Last Minute Study Resources for Lent – 2020
Last Minute Study Resources for Lent
Most of you have long ago made arrangements for what you are planning for study and reflection in your congregations for Lent. However, there have been a few last minute requests for suggestions. So for those of you who find yourself scrambling at the last minute, or for those interested in possibly adding an activity or two, here are a few suggestions that do not require a lot of lead-time to get ready…
Becoming the Story We Tell
Last updated in December 2019, ‘Becoming the Story We Tell’ (BST) is designed to be used each year, and is updated regularly. It is not only a collection of resources, but also a strategy for strengthening and focusing our life together in Christ and our vocation to make disciples. However, for this strategy to be effective, it must become a regular part of the Church’s ongoing life.
This free resource, developed at the invitation of our former Primate, Archbishop Fred Hiltz, includes material for small group biblical reflection, liturgical resources, support for developing skill and confidence in one-on-one faith-sharing conversations, and a number of supportive articles and resources. It is designed to allow for various levels of implementation, depending on the goals and needs of the congregation. Guidelines are provided to help in decision-making about what might serve best in your context.
If the church is going to be a company of disciples and a sign of God’s coming kingdom, it needs to provide the kind of formation for newcomers that enables them to be converted in that way. Its hospitality needs to be much more than making newcomers feel welcome and comfortable. Before we can develop such patterns of formation, though, we need to make this kind of formation a regular part of our own life together. BST is designed to form us in practices, disciplines, and habits that make this possible.
Signs of Life: Why Church Matters
This series from the Society of St. John the Evangelist (SSJE) in Cambridge, Massachusetts takes up the signs and symbols of our shared Christian worship. Through SSJE’s ongoing collaboration with Lifelong Learning at Virginia Theological Seminary, facilitation materials have been developed to support those who plan to use Signs of Life in small groups or as a Sunday forum. Resources include videos, small group study guide, materials for leaders, and longer explorations of each weekly topic featuring Brothers in conversation, and illustrated by rich footage of life at the Monastery.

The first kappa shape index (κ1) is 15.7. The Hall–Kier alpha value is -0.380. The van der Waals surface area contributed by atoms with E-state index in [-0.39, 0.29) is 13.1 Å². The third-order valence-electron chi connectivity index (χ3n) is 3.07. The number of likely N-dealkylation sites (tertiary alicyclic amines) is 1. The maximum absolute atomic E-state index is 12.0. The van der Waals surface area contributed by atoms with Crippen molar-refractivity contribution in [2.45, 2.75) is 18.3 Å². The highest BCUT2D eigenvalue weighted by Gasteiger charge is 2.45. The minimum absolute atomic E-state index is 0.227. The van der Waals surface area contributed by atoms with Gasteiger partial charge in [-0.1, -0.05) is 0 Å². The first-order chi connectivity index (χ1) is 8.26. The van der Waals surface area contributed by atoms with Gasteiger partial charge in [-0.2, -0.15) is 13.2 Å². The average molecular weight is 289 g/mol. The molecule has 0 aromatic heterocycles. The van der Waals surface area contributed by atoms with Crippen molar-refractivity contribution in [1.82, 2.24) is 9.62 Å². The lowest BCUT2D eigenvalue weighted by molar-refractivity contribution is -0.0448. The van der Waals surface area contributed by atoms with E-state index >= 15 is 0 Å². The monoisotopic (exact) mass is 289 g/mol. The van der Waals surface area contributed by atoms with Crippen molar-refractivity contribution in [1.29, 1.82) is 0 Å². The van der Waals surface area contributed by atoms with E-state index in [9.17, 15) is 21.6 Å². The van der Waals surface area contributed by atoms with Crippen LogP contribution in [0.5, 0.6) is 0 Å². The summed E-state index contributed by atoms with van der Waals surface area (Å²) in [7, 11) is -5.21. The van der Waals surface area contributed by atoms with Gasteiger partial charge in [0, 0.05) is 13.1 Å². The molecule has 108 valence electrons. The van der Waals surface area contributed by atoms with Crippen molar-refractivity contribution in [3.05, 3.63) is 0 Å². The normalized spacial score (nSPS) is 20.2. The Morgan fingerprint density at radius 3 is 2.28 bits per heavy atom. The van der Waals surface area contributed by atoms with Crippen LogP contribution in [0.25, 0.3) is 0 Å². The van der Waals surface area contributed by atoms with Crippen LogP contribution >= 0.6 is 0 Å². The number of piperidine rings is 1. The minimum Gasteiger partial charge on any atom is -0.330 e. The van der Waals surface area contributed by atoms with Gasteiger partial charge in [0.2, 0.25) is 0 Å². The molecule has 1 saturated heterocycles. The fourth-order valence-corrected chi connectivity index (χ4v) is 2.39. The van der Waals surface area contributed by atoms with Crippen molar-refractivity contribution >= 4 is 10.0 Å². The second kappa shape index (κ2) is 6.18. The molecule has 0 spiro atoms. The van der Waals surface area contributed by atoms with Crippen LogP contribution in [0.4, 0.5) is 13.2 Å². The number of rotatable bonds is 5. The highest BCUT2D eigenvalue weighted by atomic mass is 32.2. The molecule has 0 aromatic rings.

I Intend… is a discipleship program for congregations and individuals. Developed by the leadership of Trinity Church, Aurora (Diocese of Toronto), this resource and accompanying Workbook for participants offers an opportunity for individuals, groups or a whole parish an opportunity to grow in their capacity to be disciples and followers of Jesus. It helps people make practical choices in five areas of their lives to help them live generously, faithfully, and intentionally.
As a six-week program based in the Anglican Marks of Mission and the Baptismal Covenant, it can be implemented easily as a Lenten program. Resources include a workbook for participants and a program handbook.
I have not had a chance to review this thoroughly. However, I bring this to your attention now. I will review it in time for possible publication in the suggested resources for study in fall.
The 12 Neighbors Project addresses the question, “What does it really mean to love your neighbor?”
It is 7-part film series for small groups, accompanied by a discussion guide that aims to lead congregations or ecumenical partners to take appropriate action in their own communities. The films and accompanying resources seek to challenge perspective of participants about poverty, marginalization, and effecting real change.
Book Study –Sabbath as Resistance: Saying No to the Culture of Now
By Walter Brueggemann
In this new edition that includes a study guide, Walter Brueggemann writes about how keeping the Sabbath allows us to break the restless cycle of consumerist society and focus on what is truly important: God, other people, all life. The book lends itself well to group study or individual reflection, presenting a transformative vision of the wholeness God intends, and exploring the scriptural testimony to the Sabbath as the key to maintaining the Covenant, doing justice, and hanging on to the liberation God has secured for God’s people and the world.
Sabbath as Resistance has a brief preface followed by six studies on different aspects of the Sabbath. Brueggemann considers the Sabbath in relation to the first Commandment, and the Sabbath as resistance to a series of modern vices, namely anxiety, coercion, exclusivism, and multitasking. The book concludes with a discussion of Sabbath and the Tenth Commandment.
The book may take time to order in hard copy, but is immediately available for Kindle.